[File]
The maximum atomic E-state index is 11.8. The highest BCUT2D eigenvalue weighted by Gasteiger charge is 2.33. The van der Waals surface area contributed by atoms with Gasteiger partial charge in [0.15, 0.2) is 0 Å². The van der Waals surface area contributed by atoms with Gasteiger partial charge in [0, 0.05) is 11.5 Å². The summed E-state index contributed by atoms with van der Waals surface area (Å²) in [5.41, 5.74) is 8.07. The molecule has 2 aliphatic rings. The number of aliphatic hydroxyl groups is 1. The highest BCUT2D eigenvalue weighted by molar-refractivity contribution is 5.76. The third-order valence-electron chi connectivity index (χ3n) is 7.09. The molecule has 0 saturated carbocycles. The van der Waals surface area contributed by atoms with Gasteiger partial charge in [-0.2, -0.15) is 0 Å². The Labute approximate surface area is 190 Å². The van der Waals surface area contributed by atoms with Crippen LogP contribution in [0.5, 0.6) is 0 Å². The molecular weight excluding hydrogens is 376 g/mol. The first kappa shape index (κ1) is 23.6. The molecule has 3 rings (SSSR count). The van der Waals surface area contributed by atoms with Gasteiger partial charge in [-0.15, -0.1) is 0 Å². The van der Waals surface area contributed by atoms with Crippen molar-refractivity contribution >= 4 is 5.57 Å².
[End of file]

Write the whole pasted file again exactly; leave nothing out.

The maximum atomic E-state index is 11.8. The highest BCUT2D eigenvalue weighted by Gasteiger charge is 2.33. The van der Waals surface area contributed by atoms with Gasteiger partial charge in [0.15, 0.2) is 0 Å². The van der Waals surface area contributed by atoms with Gasteiger partial charge in [0, 0.05) is 11.5 Å². The summed E-state index contributed by atoms with van der Waals surface area (Å²) in [5.41, 5.74) is 8.07. The molecule has 2 aliphatic rings. The number of aliphatic hydroxyl groups is 1. The highest BCUT2D eigenvalue weighted by molar-refractivity contribution is 5.76. The third-order valence-electron chi connectivity index (χ3n) is 7.09. The molecule has 0 saturated carbocycles. The van der Waals surface area contributed by atoms with Gasteiger partial charge in [-0.2, -0.15) is 0 Å². The Labute approximate surface area is 190 Å². The van der Waals surface area contributed by atoms with Crippen LogP contribution in [0.5, 0.6) is 0 Å². The molecular weight excluding hydrogens is 376 g/mol. The first kappa shape index (κ1) is 23.6. The molecule has 3 rings (SSSR count). The van der Waals surface area contributed by atoms with Gasteiger partial charge in [-0.15, -0.1) is 0 Å². The van der Waals surface area contributed by atoms with Crippen molar-refractivity contribution >= 4 is 5.57 Å².